The late Julian Sands had a long and active career. But I’m not alone, at the very mention of his name, in being brought back, with melancholy and reverie, to one particular work: the Merchant Ivory adaptation of EM Forster’s A Room With a View. The film is what brought Sands, and his co-star Helena Bonham Carter, their first fame; the latter was just 18 when she made it. It is adored by many because it is a perfectly made, beautifully acted and pitch-perfect thing altogether, all irradiated by enough of Forster’s irony to spare it the fate of over-earnestness. But more than that, it is adored because – especially if you first saw it, like me, as a teenager – it is the sweetest and most ardent evocation of what we all grapple with as we reach the brink of adulthood: who we really are, what we really want, whom to love, how to be.
I read a lot of Forster, as did my friends, growing up in north Staffordshire in the 1980s – probably, to be fair, as a direct result of the trickle of Merchant Ivory adaptations of his novels. My copy is marked 27 June 1989, in neat schoolgirl handwriting, which must be around the same time as I saw the film, which had come out in 1985; Bonham Carter is only six years older than me.
Reading Forster seems a respectable thing to have done; I have by contrast a slight sense of embarrassment about my love of the film A Room With a View – not because it’s not a great artwork, but because my obsession with it at the time seems all too transparent to me now. Of course I wanted to leave home and convention behind me, as Lucy Honeychurch so hesitatingly – and eventually determinedly – does. I played Beethoven too, and of course I hoped that the profundity of my tragic soul might thus reveal itself, despite (in my case) the unpromising exterior.
More than anything, of course, I secretly wanted to be transfigured in Italy and stand on a hillside of – well, it was barley and poppies in the film, but in Forster’s novel, it was of violets. He wrote: “Violets ran down in rivulets and streams and cataracts, irrigating the hillside with blue, eddying round the tree stems, collecting into pools in the hollows, covering the grass with spots of azure foam.” (In subsequent years I have seen violets growing in profusion in Italy, and I wonder, how could Forster not register their heady, overbearingly sweet scent?) But I digress. The point is that on that hillside, Bonham Carter’s Lucy is kissed passionately and awkwardly (and thus truthfully) by George: that is, by the intensely beautiful Julian Sands. And who wouldn’t want to be kissed on an Italian hillside by an intensely beautiful man?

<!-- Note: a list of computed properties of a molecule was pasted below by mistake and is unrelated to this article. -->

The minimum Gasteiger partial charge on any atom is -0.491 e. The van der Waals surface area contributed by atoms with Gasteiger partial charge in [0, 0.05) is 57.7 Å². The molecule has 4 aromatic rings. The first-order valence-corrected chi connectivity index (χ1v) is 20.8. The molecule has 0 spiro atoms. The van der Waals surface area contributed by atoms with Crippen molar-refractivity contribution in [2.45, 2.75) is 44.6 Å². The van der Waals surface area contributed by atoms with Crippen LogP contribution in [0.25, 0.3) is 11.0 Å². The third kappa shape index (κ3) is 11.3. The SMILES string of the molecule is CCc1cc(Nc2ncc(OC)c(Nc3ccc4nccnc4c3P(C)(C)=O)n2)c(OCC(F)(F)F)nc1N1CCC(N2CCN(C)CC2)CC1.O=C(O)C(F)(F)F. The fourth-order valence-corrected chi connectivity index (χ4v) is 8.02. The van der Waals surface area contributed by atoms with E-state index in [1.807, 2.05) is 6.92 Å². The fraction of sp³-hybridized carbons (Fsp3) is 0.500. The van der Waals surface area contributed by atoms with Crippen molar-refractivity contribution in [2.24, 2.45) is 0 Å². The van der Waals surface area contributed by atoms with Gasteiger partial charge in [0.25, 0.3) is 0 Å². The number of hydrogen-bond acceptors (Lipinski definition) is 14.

I remember friends of mine mildly disparaging Sands’s performance as “stiff” at the time. It’s true he has a slightly otherworldly air – appropriate, I would argue, to a young man so at odds with what he finds around him that he draws a huge question mark in his room at the Pensione Bertolini in Florence; who climbs an olive tree to shout to the world of “Truth” and “Beauty” (before the branches crack and he tumbles out of it); who, after that kiss on the hillside, which he rightly understands as momentous, runs back to Florence in a storm, drenched to the skin. Sands’s George is a lost boy who really has burst from another world – that is, another class and politics – into Lucy’s provincial life, which itself, as reflected through the eyes of the refined Cecil Vyse, the man she self-deludingly gets engaged to, is limited and narrow.
But the film isn’t just about Sands and Bonham Carter: it’s such a lovely, gleaming and frequently funny work because it’s a marvellous chamber piece, cast to perfection: Judi Dench as the romantic novelist Eleanor Lavish; Maggie Smith as the passive-aggressive (as we wouldn’t have said then) cousin Charlotte; Rosemary Leach as Lucy’s mother; Daniel Day-Lewis as Cecil, Simon Callow as the vicar, Mr Beebe; Denholm Elliott as George’s father. Lucy’s hilarious younger brother, Freddy, is played by Rupert Graves, and many a teenage heart has beat faster for his floppy-haired charms in that performance.
The film, in a small way, has followed me. Not unconnected with having loved the film, as a student I did travel around Italy, with a friend, and wandered around Santa Croce, and gazed at the Arno, and took a trip to the hills above Florence, though without, alas for us, romantic incident. On the morning of my 21st birthday I woke up in a house in rural Tuscany to be given, by a friend, a mixtape containing O mio babbino caro, the soaring, glorious aria from Puccini’s Gianni Schicchi that we hear as the film’s opening titles roll.
These days, I recognise with a shock, I’m the age not of Lucy and Freddy and George and Cecil, nor even of Mr Beebe, but of Charlotte Bartlett and Eleanor Lavish (with whom I share a regrettable snobbery about English tourists in Italy, despite frequently being one myself). I’ve met Callow over the years, which would have thoroughly surprised the 1980s me; as would the fact that I quite frequently see Graves, who must live in my neighbourhood in London, whizzing past on his bike. Every time I see him I smile and think of A Room With a View, and of my younger self.
As for Bonham Carter, before embarking on an interview with her in 2019, I couldn’t help telling her about my love of A Room With a View. “Ah well,” she said. “That was a very long time ago.” She’s right. It was. Watching the film again now, you feel how young they were, her and Julian Sands. How young, how tender, how beautiful, how perfect.